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HomeGlycobiologyLectin Selection Guide: A Useful Guide for Selecting the Right Lectin

Lectin Selection Guide: A Useful Guide for Selecting the Right Lectin

Need a lectin for your research but aren’t sure which one to choose? Explore our lectin selection guide, conveniently organized by lectin source/species, carbohydrate specificity, and more to find the right lectin for your research.

Diagram depicting lectin strategies in glycoproteomic research. Lectins vary based on their properties such as lectin source/species, carbohydrate specificity, mitogenic and agglutinating activities, and more.

What Are Lectins?

Lectins are proteins or glycoproteins from non-immune origins that are known to bind to specific carbohydrate structures. They agglutinate cells and/or precipitate complex carbohydrates. Lectins are isolated from a wide variety of natural sources, both plant and animal. Recombinant human and rat galectins are expressed in Escherichia coli. The agglutination activity of these highly specific carbohydrate-binding molecules is usually inhibited by a simple monosaccharide, but for some lectins di-, tri-, and even polysaccharides are required.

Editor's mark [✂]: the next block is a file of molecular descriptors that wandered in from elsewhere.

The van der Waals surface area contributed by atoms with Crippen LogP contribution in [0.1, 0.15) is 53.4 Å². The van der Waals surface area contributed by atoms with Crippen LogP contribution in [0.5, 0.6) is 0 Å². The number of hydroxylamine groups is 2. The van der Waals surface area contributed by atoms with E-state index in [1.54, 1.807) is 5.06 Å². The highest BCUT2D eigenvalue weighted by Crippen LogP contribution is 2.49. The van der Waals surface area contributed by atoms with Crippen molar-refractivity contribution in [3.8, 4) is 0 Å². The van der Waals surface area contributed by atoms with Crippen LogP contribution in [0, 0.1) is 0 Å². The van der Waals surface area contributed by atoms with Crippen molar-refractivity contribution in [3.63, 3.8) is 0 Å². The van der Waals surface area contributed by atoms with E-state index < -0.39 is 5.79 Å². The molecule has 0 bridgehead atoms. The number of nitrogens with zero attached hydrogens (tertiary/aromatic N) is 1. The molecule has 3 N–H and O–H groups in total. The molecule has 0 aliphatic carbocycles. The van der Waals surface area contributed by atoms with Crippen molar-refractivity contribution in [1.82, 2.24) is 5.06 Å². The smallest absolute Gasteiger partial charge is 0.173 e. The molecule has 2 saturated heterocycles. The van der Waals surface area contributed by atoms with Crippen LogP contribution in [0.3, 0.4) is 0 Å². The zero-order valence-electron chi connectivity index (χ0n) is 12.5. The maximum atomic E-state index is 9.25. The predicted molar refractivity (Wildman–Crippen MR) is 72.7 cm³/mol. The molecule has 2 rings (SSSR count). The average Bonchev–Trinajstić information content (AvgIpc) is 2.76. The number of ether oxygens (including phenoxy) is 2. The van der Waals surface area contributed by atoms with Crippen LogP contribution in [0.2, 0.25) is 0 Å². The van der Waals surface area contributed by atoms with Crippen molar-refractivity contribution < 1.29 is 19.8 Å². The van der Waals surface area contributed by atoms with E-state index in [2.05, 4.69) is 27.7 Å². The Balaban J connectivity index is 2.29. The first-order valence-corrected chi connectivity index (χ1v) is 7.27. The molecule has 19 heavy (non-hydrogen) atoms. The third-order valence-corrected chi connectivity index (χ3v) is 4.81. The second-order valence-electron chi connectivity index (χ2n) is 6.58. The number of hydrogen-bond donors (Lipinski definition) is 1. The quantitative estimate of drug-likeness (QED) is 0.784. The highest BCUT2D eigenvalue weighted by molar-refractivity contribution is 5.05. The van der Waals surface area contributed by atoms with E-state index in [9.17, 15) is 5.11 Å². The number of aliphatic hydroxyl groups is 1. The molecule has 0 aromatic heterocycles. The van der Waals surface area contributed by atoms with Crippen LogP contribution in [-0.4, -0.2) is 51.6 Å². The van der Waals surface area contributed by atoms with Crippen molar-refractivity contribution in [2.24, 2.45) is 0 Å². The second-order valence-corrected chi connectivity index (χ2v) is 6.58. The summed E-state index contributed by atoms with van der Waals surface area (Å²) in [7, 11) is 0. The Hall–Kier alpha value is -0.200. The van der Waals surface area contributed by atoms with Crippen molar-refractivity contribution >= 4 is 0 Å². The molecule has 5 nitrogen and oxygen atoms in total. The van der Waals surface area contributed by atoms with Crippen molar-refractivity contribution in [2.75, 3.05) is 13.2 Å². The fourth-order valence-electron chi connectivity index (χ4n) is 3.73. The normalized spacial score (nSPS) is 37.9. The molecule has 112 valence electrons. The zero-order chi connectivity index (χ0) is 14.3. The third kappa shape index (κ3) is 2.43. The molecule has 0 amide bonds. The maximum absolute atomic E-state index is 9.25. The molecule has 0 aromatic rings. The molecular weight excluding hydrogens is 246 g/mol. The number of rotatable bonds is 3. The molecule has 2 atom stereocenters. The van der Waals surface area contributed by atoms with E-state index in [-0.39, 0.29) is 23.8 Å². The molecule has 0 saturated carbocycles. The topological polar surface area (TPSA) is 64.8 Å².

Lectin Selection Guide

Lectins have unique carbohydrate specificities and can be used for various applications, such as cell surface labeling, glycoprotein purification, and carbohydrate analysis. Our lectin product line includes lectins from various sources such as plants, bacteria, and animals. These proteins have a wide range of biological activities such as mitogenic and agglutinating activities on certain cell types, making them useful for many different research areas.

In this lectin selection guide, we present various lectins along with their specific carbohydrate recognition specificities, mitogenic and agglutinating activities for certain cell types, and recommended applications. This comprehensive guide will aid in the selection of the most suitable lectin for your research needs.